For the Crust:

2 ⅔ cup sifted all-purpose flour

½ cup Crisco® or vegetable shortening

½ tsp salt

⅛ tsp baking powder

8 – 10 T whole milk


For the Filling:

5-6 apples (Stayman apples work the best)

1 ½ cup sugar

1 tsp cinnamon

1 tsp allspice

1 tsp nutmeg

½ cup water

1 T white vinegar

1 T butter



Preheat your oven to 350°.

Prepare two large sheets of wax paper and set aside.

For your pie crust, add your vegetable shortening, four, salt and baking powder to a large bowl. Mix the ingredients together by hand or with a fork. The mixture will feel similar to corn meal and slightly stick to itself when it is ready. This may take 5 to 10 minutes.

Add 8 tablespoons of whole milk and mix the dough together with a fork. The dough is ready when it is crumbling but is sticking to itself. If your dough has not come together at all after adding the milk, add another 1 to 2 tablespoons until it comes together.

When your dough is ready, cut it in half. Set one half aside.

Transfer one half of your pie dough to your prepared sheet of wax paper. Place the second sheet on top.

With a rolling pin, roll your pie crust out to about 1/8th of an inch thick. This is about the height of 2 quarters stacked on top of each other.

Lay your pie crust into your pie pan and lightly press it into the pan to shape it. Trim any excess crust around the sides and set them aside.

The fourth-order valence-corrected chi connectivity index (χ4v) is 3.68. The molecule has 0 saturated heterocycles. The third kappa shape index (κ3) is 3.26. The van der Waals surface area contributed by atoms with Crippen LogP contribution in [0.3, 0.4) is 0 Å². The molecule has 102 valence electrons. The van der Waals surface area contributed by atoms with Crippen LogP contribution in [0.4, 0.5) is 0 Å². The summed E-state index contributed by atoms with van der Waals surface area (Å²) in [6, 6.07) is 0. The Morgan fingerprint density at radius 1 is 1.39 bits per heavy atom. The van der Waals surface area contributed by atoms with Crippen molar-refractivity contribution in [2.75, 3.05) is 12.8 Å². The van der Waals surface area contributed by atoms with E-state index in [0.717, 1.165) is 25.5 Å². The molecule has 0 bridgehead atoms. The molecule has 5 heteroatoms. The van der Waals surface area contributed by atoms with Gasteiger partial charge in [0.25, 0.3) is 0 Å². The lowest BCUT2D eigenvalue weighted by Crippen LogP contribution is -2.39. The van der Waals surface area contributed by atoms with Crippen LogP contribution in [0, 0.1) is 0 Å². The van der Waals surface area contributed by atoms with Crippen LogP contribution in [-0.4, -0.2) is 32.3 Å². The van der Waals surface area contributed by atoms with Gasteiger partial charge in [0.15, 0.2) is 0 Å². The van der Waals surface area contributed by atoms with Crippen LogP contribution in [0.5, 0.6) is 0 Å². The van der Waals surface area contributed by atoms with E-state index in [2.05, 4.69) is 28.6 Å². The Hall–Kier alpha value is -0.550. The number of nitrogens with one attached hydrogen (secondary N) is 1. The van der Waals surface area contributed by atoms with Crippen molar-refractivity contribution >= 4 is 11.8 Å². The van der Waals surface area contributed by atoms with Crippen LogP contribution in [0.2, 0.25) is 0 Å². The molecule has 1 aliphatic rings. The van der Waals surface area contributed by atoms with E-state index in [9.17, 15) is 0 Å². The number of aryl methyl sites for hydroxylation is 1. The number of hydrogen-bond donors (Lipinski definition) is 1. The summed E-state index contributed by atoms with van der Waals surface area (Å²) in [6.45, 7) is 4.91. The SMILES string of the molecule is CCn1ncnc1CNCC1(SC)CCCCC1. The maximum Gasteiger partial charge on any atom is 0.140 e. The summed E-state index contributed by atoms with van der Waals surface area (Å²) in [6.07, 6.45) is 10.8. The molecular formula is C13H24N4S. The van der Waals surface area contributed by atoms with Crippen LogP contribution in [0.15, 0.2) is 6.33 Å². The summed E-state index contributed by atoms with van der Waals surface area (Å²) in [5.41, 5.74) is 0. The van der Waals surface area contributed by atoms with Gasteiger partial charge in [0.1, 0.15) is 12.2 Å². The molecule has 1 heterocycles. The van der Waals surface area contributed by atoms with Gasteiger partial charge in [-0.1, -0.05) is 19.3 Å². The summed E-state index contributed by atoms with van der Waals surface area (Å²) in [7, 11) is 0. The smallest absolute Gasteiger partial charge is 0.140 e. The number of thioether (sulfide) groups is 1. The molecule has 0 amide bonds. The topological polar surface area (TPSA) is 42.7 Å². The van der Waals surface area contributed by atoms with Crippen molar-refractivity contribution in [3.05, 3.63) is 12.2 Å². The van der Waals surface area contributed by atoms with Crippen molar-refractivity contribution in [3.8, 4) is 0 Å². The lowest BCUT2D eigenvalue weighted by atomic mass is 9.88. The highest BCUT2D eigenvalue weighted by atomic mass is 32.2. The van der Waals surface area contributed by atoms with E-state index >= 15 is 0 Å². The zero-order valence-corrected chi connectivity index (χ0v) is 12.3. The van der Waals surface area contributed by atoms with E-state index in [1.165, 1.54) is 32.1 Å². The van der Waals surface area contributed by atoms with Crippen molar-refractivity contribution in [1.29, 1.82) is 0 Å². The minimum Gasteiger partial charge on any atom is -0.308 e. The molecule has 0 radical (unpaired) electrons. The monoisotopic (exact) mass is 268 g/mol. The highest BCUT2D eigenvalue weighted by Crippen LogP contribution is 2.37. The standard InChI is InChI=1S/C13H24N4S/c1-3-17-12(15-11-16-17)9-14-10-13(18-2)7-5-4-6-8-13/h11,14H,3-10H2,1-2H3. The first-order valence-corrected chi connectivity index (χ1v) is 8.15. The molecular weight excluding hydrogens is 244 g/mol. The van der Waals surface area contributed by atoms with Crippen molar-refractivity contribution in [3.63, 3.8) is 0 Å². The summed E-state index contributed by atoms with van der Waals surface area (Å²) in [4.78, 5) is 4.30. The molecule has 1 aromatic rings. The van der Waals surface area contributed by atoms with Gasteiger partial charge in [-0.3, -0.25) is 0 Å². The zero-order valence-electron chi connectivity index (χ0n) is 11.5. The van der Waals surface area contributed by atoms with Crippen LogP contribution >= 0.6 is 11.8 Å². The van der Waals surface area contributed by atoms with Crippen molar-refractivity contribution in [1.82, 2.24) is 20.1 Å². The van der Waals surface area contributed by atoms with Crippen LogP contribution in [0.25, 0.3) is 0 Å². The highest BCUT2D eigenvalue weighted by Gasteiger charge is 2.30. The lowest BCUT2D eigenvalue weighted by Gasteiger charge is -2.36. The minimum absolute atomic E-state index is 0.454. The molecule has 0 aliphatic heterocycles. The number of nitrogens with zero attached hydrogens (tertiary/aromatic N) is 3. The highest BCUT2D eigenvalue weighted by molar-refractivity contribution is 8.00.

Roll out your second pie crust using the same method as the first crust. Once it is rolled out, leave the crust between the sheets of wax paper to prevent sticking. Set both crusts in the refrigerator, placing the second crust on top of the pie pan.

In a large bowl, add your sugar and spices. Mix them together until combined. Set aside.

Wash and dry your apples. Do not peel them. Cut the apples in half and remove the core and seeds carefully.

Place the apples face-down on a cutting board and slice them thinly, between 1/8th to 1/4th of an inch thick. Place your chopped apples in your large bowl as you slice them.

When you have sliced all your apples, pour your water and vinegar overtop of them. Stir the mixture until combined. There will be liquid left at the bottom of your large bowl due to the water. This is a reminder to discard this liquid and not to pour it into your pie.

Remove your pie crusts from the freezer. Add your apple filling to the pie crust in your pie pan. Do not add the liquid at the bottom of the bowl to your pie. Spread the apple filling evenly across the pie.

Chop up your tablespoon of butter and place it across your apple filling, spreading it evenly.

Remove your second pie crust from the wax paper and drape it on top of the pie. Crimp the edges with a fork or with your fingers to seal the pie. Trim off any extra dough on the sides of the pie.

Cut several thin vents around the pie’s surface, about 6 to 8 vents. This is where you can get creative with the design of your pie. You may also use the trimmings from your earlier pie crusts to create designs or cut out shape to put on top of your pie crust.

When your pie is sealed, vented and decorated, place it in the oven. Bake it for 1 hour and 15 minutes. It should be golden brown on top and around the edges.

Remove it from the oven and allow it to cool, about 2 hours. If you enjoy your pie warm, cool for about 1 hour before serving. Serve by itself or with a side of vanilla ice cream. Enjoy!